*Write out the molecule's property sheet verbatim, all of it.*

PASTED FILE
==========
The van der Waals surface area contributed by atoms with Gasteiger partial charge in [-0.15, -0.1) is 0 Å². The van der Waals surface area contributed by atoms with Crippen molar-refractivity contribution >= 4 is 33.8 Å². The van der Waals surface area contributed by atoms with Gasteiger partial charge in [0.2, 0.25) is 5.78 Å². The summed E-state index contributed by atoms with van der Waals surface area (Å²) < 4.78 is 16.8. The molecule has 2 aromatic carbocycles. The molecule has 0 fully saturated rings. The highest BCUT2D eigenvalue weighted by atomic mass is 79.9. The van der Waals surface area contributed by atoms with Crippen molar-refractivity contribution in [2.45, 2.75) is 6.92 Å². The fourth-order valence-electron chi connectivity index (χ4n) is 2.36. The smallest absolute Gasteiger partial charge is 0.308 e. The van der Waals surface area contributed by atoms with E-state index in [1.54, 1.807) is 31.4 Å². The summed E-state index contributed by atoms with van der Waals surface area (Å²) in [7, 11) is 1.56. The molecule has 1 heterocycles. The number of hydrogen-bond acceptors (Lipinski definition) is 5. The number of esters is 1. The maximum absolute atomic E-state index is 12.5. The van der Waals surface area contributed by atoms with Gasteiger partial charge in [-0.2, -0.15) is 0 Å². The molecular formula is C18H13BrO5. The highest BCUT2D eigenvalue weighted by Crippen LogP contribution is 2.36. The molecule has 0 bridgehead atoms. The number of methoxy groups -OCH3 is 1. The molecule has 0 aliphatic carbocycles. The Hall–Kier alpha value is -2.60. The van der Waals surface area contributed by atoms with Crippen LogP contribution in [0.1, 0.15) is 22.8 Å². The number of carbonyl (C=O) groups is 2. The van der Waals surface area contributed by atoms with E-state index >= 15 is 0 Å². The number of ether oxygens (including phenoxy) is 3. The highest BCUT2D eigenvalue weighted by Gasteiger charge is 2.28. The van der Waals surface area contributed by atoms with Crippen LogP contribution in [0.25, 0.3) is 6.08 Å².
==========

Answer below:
The van der Waals surface area contributed by atoms with Gasteiger partial charge in [-0.15, -0.1) is 0 Å². The van der Waals surface area contributed by atoms with Crippen molar-refractivity contribution >= 4 is 33.8 Å². The van der Waals surface area contributed by atoms with Gasteiger partial charge in [0.2, 0.25) is 5.78 Å². The summed E-state index contributed by atoms with van der Waals surface area (Å²) < 4.78 is 16.8. The molecule has 2 aromatic carbocycles. The molecule has 0 fully saturated rings. The highest BCUT2D eigenvalue weighted by atomic mass is 79.9. The van der Waals surface area contributed by atoms with Crippen molar-refractivity contribution in [2.45, 2.75) is 6.92 Å². The fourth-order valence-electron chi connectivity index (χ4n) is 2.36. The smallest absolute Gasteiger partial charge is 0.308 e. The van der Waals surface area contributed by atoms with E-state index in [1.54, 1.807) is 31.4 Å². The summed E-state index contributed by atoms with van der Waals surface area (Å²) in [7, 11) is 1.56. The molecule has 1 heterocycles. The number of hydrogen-bond acceptors (Lipinski definition) is 5. The number of esters is 1. The maximum absolute atomic E-state index is 12.5. The van der Waals surface area contributed by atoms with Gasteiger partial charge in [-0.2, -0.15) is 0 Å². The molecular formula is C18H13BrO5. The highest BCUT2D eigenvalue weighted by Crippen LogP contribution is 2.36. The molecule has 0 bridgehead atoms. The number of methoxy groups -OCH3 is 1. The molecule has 0 aliphatic carbocycles. The Hall–Kier alpha value is -2.60. The van der Waals surface area contributed by atoms with Crippen LogP contribution in [0.1, 0.15) is 22.8 Å². The number of carbonyl (C=O) groups is 2. The van der Waals surface area contributed by atoms with E-state index >= 15 is 0 Å². The number of ether oxygens (including phenoxy) is 3. The highest BCUT2D eigenvalue weighted by Gasteiger charge is 2.28. The van der Waals surface area contributed by atoms with Crippen LogP contribution in [0.25, 0.3) is 6.08 Å².